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Arab China watcher: Xinjiang riot no big impact on racial harmony
Updated: 2009-07-17 21:20

BEIJING: An Arab China expert Friday rebuffed claims that the July 5 Urumqi riot was a conflict between Han and Uygur people, saying it would have little influence on the peaceful coexistence of different ethnic groups in China.

Gaafar Ahmed, a Sudanese scholar on China and Sino-Arab issues, who has lived in China for 15 years, condemned overseas reports exaggerating the riot in Xinjiang Uygur autonomous region as "an attack on Muslims."

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Arab China watcher: Xinjiang riot no big impact on racial harmony Riot in Urumqi

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"It's ridiculous and unacceptable. Such sporadic violence can happen in any country, and it has nothing to do with racial or religious conflicts," Gaafar said.

Gaafar, who has a doctorate from Peking University, is a researcher at the Middle East Studies Institute of Shanghai International Studies University.

"What happened in Urumqi has been amplified by separatist forces who plotted to undermine ethnic unity. The Chinese people I know are all against violence, no matter they are Hans or Uygurs.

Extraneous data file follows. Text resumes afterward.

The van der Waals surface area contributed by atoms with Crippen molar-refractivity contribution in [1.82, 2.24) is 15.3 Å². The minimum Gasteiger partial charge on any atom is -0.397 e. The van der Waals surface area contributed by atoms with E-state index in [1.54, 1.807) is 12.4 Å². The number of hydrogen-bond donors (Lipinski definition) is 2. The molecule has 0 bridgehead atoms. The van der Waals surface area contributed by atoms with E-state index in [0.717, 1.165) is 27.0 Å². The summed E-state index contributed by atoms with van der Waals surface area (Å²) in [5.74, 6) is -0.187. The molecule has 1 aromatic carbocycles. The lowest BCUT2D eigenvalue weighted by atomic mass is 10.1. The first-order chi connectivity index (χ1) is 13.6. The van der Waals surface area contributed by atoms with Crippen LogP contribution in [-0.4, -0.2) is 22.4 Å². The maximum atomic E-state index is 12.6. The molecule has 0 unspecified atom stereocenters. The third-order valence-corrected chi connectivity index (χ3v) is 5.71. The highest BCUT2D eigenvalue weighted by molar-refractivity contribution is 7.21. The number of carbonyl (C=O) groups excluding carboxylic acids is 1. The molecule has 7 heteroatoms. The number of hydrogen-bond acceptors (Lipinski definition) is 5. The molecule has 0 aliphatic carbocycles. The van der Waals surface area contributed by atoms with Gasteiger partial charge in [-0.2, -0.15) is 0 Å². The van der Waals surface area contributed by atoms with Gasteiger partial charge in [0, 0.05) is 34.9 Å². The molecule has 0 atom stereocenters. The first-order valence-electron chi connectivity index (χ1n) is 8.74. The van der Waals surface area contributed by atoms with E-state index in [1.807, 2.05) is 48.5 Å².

"I've travelled a lot in China, and I often found both Islamic mosques and Buddhist temples in the same place. Chinese people with different faiths and of different ethnic groups get along well. I have never seen any racial conflicts," said Gaafar.

The riot left at least 192 people dead and most mosques in the area were closed. As the social order in the region gradually returns to normal, all the mosques in the regional capital of Urumqi were open Friday.

Gaafar said the Arab world condemned the rioters and had faith in the capability of the Chinese government.

"The government's policy on ethnic affairs has guaranteed the development of minority ethnic groups and Xinjiang is one of the beneficiaries. The lives of Uygurs, Tajiks, Kazaks and Hans in Xinjiang have been improved dramatically," Gaafar said.

"As for Uygurs, it's for their best interests to peacefully coexist with all the 55 other ethnic groups in China and seek common prosperity."

Xinjiang's GDP increased from about 117 billion yuan (US$17 billion) in 1999 to more than 352 billion yuan (US$51.5 billion) in 2007, an 14.8 percent year-on-year increase.

The per capita disposable income of Xinjiang urban residents ran to about 10,000 yuan (US$1,460) in 2007, almost twice as much in 1999, according to the Blue Book of Economic Development in Western China released last week.

Gaafar also said China had been making great contributions to the world's development, through promoting economic exchanges among all nations, offering aid and dealing with the global financial crisis.

"Any social unrest in China does no good to other countries. A stable and prosperous China is to the world's advantage," said Gaafar.